Top

Strength Training for Healthy Bones

Lifting weights isn’t just about big bulging muscles; in fact that needn’t be a byproduct at all. This activity also promotes bone density, a crucial element to healthy living as we age and become more vulnerable to falls. 

Earlier this year an elderly, close relative fell in the bathroom and fractured his hip. Encouraging him to stay active, positive and incentivised became a key tactic in promoting his wellness. I’m relieved to say he’s now enjoying family, mahjong and each and every Manchester United game, now that the new Premier League season is underway.

The older we are the harder it is to recuperate from such injuries. Inactivity sees the musculature degenerate and with that comes a loss of appetite, independence and mental wellness, signalling a spiral of health issues that can be hard to reverse. It’s not surprising then that studies have shown an increase in the number of deaths in the year following a fracture.

According to Health Hub, the Ministry of Health’s online resource, about one-third of adults here, aged 60 and above, have fallen more than once. Injuries such as hip fractures are common, especially among women, who have an 18 per cent risk of suffering a hip fracture in their lifetime. This risk is about one-third as high for men, at 6 per cent.

The majority of these falls happen in the home, which means we’re all at one point or another likely to be exposed to these risks the older we get.

Health Hub lists poor muscle tone and strength as a key reason for falls among the elderly population. Weight and resistance training into our senior years might therefore appear obvious ways to counter one of the leading causes of falls, but there’s an added advantage that provides significant protection, even if you do end up taking a tumble.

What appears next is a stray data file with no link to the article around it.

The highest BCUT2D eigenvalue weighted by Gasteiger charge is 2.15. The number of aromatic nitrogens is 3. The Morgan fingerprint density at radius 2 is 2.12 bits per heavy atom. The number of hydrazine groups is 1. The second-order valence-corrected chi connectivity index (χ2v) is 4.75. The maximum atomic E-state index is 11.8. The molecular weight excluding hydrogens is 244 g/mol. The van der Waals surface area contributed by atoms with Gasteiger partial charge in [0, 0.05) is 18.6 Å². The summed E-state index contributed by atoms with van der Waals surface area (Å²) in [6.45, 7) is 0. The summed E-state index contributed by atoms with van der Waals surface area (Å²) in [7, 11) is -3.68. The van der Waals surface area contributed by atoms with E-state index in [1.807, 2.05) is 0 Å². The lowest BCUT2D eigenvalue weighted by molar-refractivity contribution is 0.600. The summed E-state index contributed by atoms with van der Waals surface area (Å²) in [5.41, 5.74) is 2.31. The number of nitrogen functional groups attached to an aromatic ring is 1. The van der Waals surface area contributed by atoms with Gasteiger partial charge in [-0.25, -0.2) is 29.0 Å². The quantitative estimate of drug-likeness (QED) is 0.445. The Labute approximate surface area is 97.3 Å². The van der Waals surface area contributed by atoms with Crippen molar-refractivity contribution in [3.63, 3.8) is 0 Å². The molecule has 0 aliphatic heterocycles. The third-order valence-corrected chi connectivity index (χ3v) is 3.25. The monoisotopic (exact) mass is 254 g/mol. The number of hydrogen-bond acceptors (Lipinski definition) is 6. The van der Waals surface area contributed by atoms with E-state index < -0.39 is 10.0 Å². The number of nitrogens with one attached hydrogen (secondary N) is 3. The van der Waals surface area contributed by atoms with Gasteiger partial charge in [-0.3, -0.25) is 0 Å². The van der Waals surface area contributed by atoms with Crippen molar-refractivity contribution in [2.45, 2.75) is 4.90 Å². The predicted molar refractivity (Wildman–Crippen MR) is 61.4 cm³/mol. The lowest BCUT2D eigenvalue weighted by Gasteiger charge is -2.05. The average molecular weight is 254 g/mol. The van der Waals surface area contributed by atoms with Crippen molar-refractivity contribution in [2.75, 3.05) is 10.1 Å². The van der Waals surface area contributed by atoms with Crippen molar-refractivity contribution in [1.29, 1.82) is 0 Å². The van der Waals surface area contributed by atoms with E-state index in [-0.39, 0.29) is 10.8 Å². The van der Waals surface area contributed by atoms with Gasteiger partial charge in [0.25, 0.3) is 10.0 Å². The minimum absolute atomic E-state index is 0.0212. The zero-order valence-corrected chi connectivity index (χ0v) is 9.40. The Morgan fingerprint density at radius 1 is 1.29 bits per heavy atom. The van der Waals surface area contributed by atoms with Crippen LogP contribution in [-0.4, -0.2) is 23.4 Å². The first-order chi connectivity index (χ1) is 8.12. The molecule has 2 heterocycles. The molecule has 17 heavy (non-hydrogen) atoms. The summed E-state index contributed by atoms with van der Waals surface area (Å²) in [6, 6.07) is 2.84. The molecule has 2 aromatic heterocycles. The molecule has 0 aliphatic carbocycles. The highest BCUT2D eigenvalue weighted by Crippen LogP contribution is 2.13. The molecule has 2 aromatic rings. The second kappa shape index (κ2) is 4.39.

WebMD reports studies which show that strength training over a period of time can not only help prevent bone loss, but may even help build new bone. 

You can assess your personal health here by taking a bone density test, which is an x-ray that determines the amount of calcium and other minerals in bones. This is also important in diagnosing osteoporosis. Often, people don’t realise that they have brittle bones until they have fallen and broken one. The risk of osteoporosis increases with age, especially in post-menopausal women. But a lack of calcium at any age can also increase the risk of brittle bones. 

DXA scans (dual-energy X-ray absorptiometry) are comprehensive tests that focus on the hips and spine. During the test, the patient lies down fully clothed, while a mechanical arm passes above, emitting low-dose X-rays through the body for about 10 minutes. 

The results generate a score. If you register in the +1 to -1 range you’re in good shape. A score of -1 to -2.5 means you have low bone density, while anything below 2.5 indicates osteoporosis.

But if your score is less than desirable there is a way back, even if you’re in the sub-2.5 zone. WebMD however cautions on the need to have realistic expectations, quoting Dr Felicia Cosman, medical director of the Clinical Research Center at Helen Hayes Hospital in New York: “Time and time again, I’ll recommend weight training to patients and they come back expecting to see big changes in bone density in a year or two,” she said.

“That’s not realistic. You’re helping to prevent bone loss, and the changes may be relatively small per year,” she says. “But if you persist with your weight training, even a 1% change in bone density every year adds up to a 10% difference after ten years. … That’s a lot of bone.”

There’s no single bone density routine that will fit everyone’s needs but a consultation with your doctor will help establish what might be right for you. This would be based on what Web MD identifies as key variables in your fracture risk, muscle strength, range of motion, fitness, gait and balance.

If your bones are assessed as healthy, active older adults are advised by the UK’s National Health Service to use weights and resistance bands as part of your exercise routine, while impact activities like running and skipping will also be a boost.

But if you do have concerns about your bone health, bone density tests can help you curate the most appropriate ways of maintaining and improving things. And if osteoporosis is a factor, your specialist can, together with a personal trainer, develop more tailored exercises for you. My advice is don’t leave it so late; start building bone density now. The Gym Pod has plenty of tools that can aid you in doing that.
No Comments
Add Comment
Name*
Email*
Website

Top